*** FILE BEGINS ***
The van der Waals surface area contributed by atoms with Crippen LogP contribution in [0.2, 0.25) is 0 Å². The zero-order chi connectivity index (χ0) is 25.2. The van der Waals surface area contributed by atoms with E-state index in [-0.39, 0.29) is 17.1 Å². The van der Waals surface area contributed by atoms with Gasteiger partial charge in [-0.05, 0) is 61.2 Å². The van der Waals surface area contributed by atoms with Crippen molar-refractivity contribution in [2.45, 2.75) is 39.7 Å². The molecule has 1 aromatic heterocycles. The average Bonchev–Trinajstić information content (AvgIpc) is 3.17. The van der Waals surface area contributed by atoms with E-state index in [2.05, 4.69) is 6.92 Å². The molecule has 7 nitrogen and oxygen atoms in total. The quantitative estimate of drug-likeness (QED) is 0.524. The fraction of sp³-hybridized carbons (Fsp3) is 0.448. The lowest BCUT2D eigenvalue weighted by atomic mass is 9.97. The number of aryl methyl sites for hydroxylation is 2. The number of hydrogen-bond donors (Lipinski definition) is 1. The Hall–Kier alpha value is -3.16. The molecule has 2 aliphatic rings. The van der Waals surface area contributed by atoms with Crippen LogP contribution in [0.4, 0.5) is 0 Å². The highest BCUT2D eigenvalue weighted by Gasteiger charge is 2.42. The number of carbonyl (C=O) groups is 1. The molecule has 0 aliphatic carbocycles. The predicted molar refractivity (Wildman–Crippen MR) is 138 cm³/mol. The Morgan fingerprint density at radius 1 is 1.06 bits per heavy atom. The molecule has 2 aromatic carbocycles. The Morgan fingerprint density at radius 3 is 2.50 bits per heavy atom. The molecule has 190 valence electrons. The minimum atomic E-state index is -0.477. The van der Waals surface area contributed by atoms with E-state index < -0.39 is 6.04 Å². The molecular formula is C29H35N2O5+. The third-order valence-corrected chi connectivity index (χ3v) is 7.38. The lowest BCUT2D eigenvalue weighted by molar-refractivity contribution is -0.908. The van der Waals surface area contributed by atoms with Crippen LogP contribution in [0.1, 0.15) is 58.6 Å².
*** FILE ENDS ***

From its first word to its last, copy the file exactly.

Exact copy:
The van der Waals surface area contributed by atoms with Crippen LogP contribution in [0.2, 0.25) is 0 Å². The zero-order chi connectivity index (χ0) is 25.2. The van der Waals surface area contributed by atoms with E-state index in [-0.39, 0.29) is 17.1 Å². The van der Waals surface area contributed by atoms with Gasteiger partial charge in [-0.05, 0) is 61.2 Å². The van der Waals surface area contributed by atoms with Crippen molar-refractivity contribution in [2.45, 2.75) is 39.7 Å². The molecule has 1 aromatic heterocycles. The average Bonchev–Trinajstić information content (AvgIpc) is 3.17. The van der Waals surface area contributed by atoms with E-state index in [2.05, 4.69) is 6.92 Å². The molecule has 7 nitrogen and oxygen atoms in total. The quantitative estimate of drug-likeness (QED) is 0.524. The fraction of sp³-hybridized carbons (Fsp3) is 0.448. The lowest BCUT2D eigenvalue weighted by atomic mass is 9.97. The number of aryl methyl sites for hydroxylation is 2. The number of hydrogen-bond donors (Lipinski definition) is 1. The Hall–Kier alpha value is -3.16. The molecule has 2 aliphatic rings. The van der Waals surface area contributed by atoms with Crippen LogP contribution in [0.4, 0.5) is 0 Å². The highest BCUT2D eigenvalue weighted by Gasteiger charge is 2.42. The number of carbonyl (C=O) groups is 1. The molecule has 0 aliphatic carbocycles. The predicted molar refractivity (Wildman–Crippen MR) is 138 cm³/mol. The Morgan fingerprint density at radius 1 is 1.06 bits per heavy atom. The molecule has 2 aromatic carbocycles. The Morgan fingerprint density at radius 3 is 2.50 bits per heavy atom. The molecule has 190 valence electrons. The minimum atomic E-state index is -0.477. The van der Waals surface area contributed by atoms with E-state index < -0.39 is 6.04 Å². The molecular formula is C29H35N2O5+. The third-order valence-corrected chi connectivity index (χ3v) is 7.38. The lowest BCUT2D eigenvalue weighted by molar-refractivity contribution is -0.908. The van der Waals surface area contributed by atoms with Crippen LogP contribution in [0.1, 0.15) is 58.6 Å².